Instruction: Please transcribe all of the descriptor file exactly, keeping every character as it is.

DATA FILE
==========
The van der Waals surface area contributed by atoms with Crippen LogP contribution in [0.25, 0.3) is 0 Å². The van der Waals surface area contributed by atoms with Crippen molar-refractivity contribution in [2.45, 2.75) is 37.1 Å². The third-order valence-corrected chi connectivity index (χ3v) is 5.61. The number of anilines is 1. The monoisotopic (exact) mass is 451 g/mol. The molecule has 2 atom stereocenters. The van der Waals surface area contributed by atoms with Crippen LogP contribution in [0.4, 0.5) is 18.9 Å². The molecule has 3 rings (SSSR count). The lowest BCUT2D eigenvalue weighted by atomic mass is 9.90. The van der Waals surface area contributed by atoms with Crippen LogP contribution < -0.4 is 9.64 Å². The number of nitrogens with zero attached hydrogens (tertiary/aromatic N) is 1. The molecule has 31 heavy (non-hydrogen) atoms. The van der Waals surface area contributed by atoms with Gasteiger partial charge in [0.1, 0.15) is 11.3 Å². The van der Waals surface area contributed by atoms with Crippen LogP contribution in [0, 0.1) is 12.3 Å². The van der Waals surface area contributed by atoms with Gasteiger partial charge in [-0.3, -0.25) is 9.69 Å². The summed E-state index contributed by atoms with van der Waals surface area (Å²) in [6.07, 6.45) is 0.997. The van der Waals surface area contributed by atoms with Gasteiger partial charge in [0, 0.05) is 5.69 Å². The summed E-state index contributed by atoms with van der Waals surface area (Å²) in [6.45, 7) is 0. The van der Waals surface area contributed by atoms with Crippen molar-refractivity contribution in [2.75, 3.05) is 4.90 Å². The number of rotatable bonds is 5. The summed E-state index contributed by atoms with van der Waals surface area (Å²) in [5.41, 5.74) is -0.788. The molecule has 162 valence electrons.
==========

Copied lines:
The van der Waals surface area contributed by atoms with Crippen LogP contribution in [0.25, 0.3) is 0 Å². The van der Waals surface area contributed by atoms with Crippen molar-refractivity contribution in [2.45, 2.75) is 37.1 Å². The third-order valence-corrected chi connectivity index (χ3v) is 5.61. The number of anilines is 1. The monoisotopic (exact) mass is 451 g/mol. The molecule has 2 atom stereocenters. The van der Waals surface area contributed by atoms with Crippen LogP contribution in [0.4, 0.5) is 18.9 Å². The molecule has 3 rings (SSSR count). The lowest BCUT2D eigenvalue weighted by atomic mass is 9.90. The van der Waals surface area contributed by atoms with Crippen LogP contribution < -0.4 is 9.64 Å². The number of nitrogens with zero attached hydrogens (tertiary/aromatic N) is 1. The molecule has 31 heavy (non-hydrogen) atoms. The van der Waals surface area contributed by atoms with Gasteiger partial charge in [0.1, 0.15) is 11.3 Å². The van der Waals surface area contributed by atoms with Crippen LogP contribution in [0, 0.1) is 12.3 Å². The van der Waals surface area contributed by atoms with Gasteiger partial charge in [-0.3, -0.25) is 9.69 Å². The summed E-state index contributed by atoms with van der Waals surface area (Å²) in [6.07, 6.45) is 0.997. The van der Waals surface area contributed by atoms with Gasteiger partial charge in [0, 0.05) is 5.69 Å². The summed E-state index contributed by atoms with van der Waals surface area (Å²) in [6.45, 7) is 0. The van der Waals surface area contributed by atoms with Crippen molar-refractivity contribution in [2.75, 3.05) is 4.90 Å². The number of rotatable bonds is 5. The summed E-state index contributed by atoms with van der Waals surface area (Å²) in [5.41, 5.74) is -0.788. The molecule has 162 valence electrons.